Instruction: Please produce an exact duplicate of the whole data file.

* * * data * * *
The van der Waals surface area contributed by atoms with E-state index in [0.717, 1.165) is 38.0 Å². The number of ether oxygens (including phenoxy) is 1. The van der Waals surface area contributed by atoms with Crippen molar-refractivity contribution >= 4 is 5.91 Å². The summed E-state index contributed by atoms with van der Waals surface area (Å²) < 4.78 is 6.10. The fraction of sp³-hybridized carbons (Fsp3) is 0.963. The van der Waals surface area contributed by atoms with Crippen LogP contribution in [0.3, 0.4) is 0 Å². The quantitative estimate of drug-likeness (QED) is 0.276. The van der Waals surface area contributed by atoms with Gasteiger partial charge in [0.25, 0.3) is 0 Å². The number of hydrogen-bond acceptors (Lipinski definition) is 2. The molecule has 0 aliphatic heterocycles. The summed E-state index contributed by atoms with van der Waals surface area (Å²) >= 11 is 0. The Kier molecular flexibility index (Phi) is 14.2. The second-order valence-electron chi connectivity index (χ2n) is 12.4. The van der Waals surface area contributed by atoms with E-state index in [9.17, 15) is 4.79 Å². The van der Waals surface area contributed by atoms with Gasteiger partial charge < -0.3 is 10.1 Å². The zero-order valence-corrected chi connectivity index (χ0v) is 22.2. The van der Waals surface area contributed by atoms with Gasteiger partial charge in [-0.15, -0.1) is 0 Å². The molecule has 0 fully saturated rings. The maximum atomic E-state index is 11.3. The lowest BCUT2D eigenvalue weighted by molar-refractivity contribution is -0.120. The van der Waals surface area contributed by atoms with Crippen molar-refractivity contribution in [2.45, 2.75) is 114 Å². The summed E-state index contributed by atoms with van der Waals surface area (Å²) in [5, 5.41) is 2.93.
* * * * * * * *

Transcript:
The van der Waals surface area contributed by atoms with E-state index in [0.717, 1.165) is 38.0 Å². The number of ether oxygens (including phenoxy) is 1. The van der Waals surface area contributed by atoms with Crippen molar-refractivity contribution >= 4 is 5.91 Å². The summed E-state index contributed by atoms with van der Waals surface area (Å²) < 4.78 is 6.10. The fraction of sp³-hybridized carbons (Fsp3) is 0.963. The van der Waals surface area contributed by atoms with Crippen LogP contribution in [0.3, 0.4) is 0 Å². The quantitative estimate of drug-likeness (QED) is 0.276. The van der Waals surface area contributed by atoms with Gasteiger partial charge in [0.25, 0.3) is 0 Å². The number of hydrogen-bond acceptors (Lipinski definition) is 2. The molecule has 0 aliphatic heterocycles. The summed E-state index contributed by atoms with van der Waals surface area (Å²) >= 11 is 0. The Kier molecular flexibility index (Phi) is 14.2. The second-order valence-electron chi connectivity index (χ2n) is 12.4. The van der Waals surface area contributed by atoms with E-state index in [9.17, 15) is 4.79 Å². The van der Waals surface area contributed by atoms with Gasteiger partial charge < -0.3 is 10.1 Å². The zero-order valence-corrected chi connectivity index (χ0v) is 22.2. The van der Waals surface area contributed by atoms with Gasteiger partial charge in [-0.15, -0.1) is 0 Å². The molecule has 0 fully saturated rings. The maximum atomic E-state index is 11.3. The lowest BCUT2D eigenvalue weighted by molar-refractivity contribution is -0.120. The van der Waals surface area contributed by atoms with Crippen molar-refractivity contribution in [2.45, 2.75) is 114 Å². The summed E-state index contributed by atoms with van der Waals surface area (Å²) in [5, 5.41) is 2.93.